Candidates Responses to Specific Questions About Pine Ridge

 

On Thursday, July 28th from 4:00pm to 6:00pm, the Pine Ridge Civic Association hosted a Candidate’s Forum for the five people running for the two openings on the county Board of Commissioners.

 

 

Why is this an important for Pine Ridge?

Depending on which report you look at, Pine Ridge is either the largest or the second largest community is Citrus County.  We are approaching 3,400 homes and are home to over 5,000 eligible voters.  This was Pine Ridge’s opportunity to let the county commission know that the sleeping giant is waking up and would like to have our needs addressed:

  • Currently most of the roads in Pine Ridge are rated “in need” of resurfacing.
  • The new Suncoast exit is going to bring additional commercial and residential density around and possibly within Pine Ridge.
  • Two of the possible Turnpike routes run just north of Hampshire Blvd. If used, the exit placement along those routes could negatively impact Pine Ridge.

All of these things together will work to change the character of our community.

At the end of the meeting, we made an offer to each of the Candidate. We posed two questions:

  • What do you believe needs to be done about the Road situation in Pine Ridge?
  • What is your perspective about the zoning issues around Pine Ridge?

All 5 candidate sent in Responses to these questions. The following are the unedited response from each Candidate. The order of response is based on the timing of when the responses came in.

Please review these and consider heavily as we go to vote for people who can and will likely affect our neighborhood in the very near future

The following are buttons to each of the candidate Responses. You can also just scroll down and read each one as well. 

 

Diana Finegan for Citrus County Commissioner, District 2

The community of Pine Ridge is a jewel in Citrus County and the concern of its residents has been made clear with a well-attended forum and thoughtful questions asked.  Choosing your next county commissioner is an important task and I hope to clearly provide answers to the current issues facing Pine Ridge and give you a glimpse of my experience and character so that you may be assured that I am prepared to tackle future issues facing the county and, more specifically, Pine Ridge.

 

Roads

First, I’ll address the two issues most pertinent to Pine Ridge, roads and zoning. Residential road resurfacing has been a hot topic in Citrus County and the issue of density has been a problem in getting the roads paved in the Pine Ridge community. Pine Ridge roads have been passed over for resurfacing because the lots are larger and therefore less people live on a mile of road than other denser areas.  Density became a determining factor is residential road resurfacing when residents living in Citrus Springs spoke out against the county using the “worst to first” model.  The worst roads were being paved first even if they had no houses on the streets.  I believe this well-intended correction of using “density” as a factor to determine paving could be further corrected to benefit the residents of Pine Ridge by changing “density” to “occupancy”.  Instead of counting the number of homes on a road, the county would figure the percentage of road frontage that was “occupied” by a homeowner.  For example, if a road in Pine Ridge had only five-acre tracts and every tract had a home on it, then that road would be 100% occupied.  If another road had ten five-acre tracts and there were only four homes on that road, it would be 40% occupied.  This correction would allow the occupied roads in Pine Ridge to get resurfaced in a timelier manner and it provides the service of road resurfacing to be more equitable for the Pine Ridge taxpayer.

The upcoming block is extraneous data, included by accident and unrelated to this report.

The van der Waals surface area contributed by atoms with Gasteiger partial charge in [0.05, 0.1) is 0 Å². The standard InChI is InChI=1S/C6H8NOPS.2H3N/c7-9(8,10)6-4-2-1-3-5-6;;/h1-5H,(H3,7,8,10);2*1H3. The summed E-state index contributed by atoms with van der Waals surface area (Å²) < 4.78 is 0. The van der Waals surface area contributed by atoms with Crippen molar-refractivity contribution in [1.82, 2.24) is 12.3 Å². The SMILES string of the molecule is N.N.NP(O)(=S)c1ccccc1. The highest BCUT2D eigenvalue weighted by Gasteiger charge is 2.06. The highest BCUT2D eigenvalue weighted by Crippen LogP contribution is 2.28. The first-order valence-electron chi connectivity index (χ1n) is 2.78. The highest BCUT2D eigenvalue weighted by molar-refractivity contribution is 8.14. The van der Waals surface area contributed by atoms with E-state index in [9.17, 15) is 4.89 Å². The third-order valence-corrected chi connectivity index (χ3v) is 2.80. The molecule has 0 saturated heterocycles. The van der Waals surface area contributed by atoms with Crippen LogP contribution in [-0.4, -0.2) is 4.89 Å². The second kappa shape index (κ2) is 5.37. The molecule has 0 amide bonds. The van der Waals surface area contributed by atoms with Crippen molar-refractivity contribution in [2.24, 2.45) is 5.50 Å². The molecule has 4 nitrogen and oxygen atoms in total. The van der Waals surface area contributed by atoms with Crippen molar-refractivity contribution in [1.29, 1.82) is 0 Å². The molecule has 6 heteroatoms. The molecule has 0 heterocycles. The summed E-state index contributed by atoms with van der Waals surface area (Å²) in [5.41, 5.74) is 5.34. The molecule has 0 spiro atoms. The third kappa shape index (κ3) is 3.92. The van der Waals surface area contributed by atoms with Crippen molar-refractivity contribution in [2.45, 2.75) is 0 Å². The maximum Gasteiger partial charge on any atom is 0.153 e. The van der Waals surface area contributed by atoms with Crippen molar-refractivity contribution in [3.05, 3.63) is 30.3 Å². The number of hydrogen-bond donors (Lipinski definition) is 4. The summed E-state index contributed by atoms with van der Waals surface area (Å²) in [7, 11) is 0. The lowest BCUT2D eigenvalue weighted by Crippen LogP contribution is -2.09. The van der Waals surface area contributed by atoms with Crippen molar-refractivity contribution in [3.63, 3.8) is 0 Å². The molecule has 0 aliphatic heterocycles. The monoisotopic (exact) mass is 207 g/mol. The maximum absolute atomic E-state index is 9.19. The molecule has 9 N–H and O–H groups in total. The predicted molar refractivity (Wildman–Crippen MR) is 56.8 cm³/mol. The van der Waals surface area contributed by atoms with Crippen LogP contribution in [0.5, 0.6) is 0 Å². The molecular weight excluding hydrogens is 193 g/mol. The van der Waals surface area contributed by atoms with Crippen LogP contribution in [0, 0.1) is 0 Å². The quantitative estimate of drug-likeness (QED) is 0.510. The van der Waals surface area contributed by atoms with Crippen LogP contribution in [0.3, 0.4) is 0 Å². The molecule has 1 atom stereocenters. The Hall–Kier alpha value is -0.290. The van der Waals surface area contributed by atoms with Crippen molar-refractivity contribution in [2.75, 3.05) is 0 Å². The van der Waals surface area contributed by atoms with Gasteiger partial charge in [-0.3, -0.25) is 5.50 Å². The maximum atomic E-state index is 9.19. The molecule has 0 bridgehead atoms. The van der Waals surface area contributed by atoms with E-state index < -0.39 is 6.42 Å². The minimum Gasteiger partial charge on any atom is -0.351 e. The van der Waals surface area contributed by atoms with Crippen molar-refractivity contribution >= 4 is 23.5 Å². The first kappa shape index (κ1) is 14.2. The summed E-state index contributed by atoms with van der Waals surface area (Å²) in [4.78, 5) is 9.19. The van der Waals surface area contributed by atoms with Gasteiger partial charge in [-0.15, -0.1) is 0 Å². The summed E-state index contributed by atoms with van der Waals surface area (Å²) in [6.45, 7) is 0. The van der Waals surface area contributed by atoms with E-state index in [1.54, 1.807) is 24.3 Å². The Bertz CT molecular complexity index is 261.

Another issue regarding residential road resurfacing is cost.  To begin to address the estimated resurfacing backlog of over 1,000 miles, the Board of County Commissioners has proposed adding an increase of two tenths of a mil to next years budget and increase the same, each year, until a targeted goal is met. When I forecast for the next budget cycle, using the current millage calculation of one mil equals just over $11 million, the added two tenths of a mil should yield an additional $5.5 million. Commissioners have discussed various tax increases to further address residential road resurfacing such as, added sales tax, increased ad valorem tax, and added MSBU (municipal service benefit unit), but I believe during this time of a looming recession and record high inflation, we should not be increasing taxes.  New growth to Citrus County should yield enough money to pay for residential road resurfacing.  The new proposed 2022-23 budget dedicates $16.3 million to the reserve fund.  This amount reflects 16.3 % of the estimated ad valorem taxes to be collected.  For the current year, the county budgeted 14.5 % of ad valorem taxes to be collected for reserves.  Why the increase in a time of recession?  The county has a policy establishing a minimum of 8 % and a maximum of 17% in the general fund balance.  Funding at 14.5% like the current year would yield just under an additional $2 million for road resurfacing. Funding at 12% would yield an additional $4.3 million.  The point would be to catch up on crumbling roads before the roads can no longer be resurfaced and must be rebuilt at a cost of five times more than resurfacing.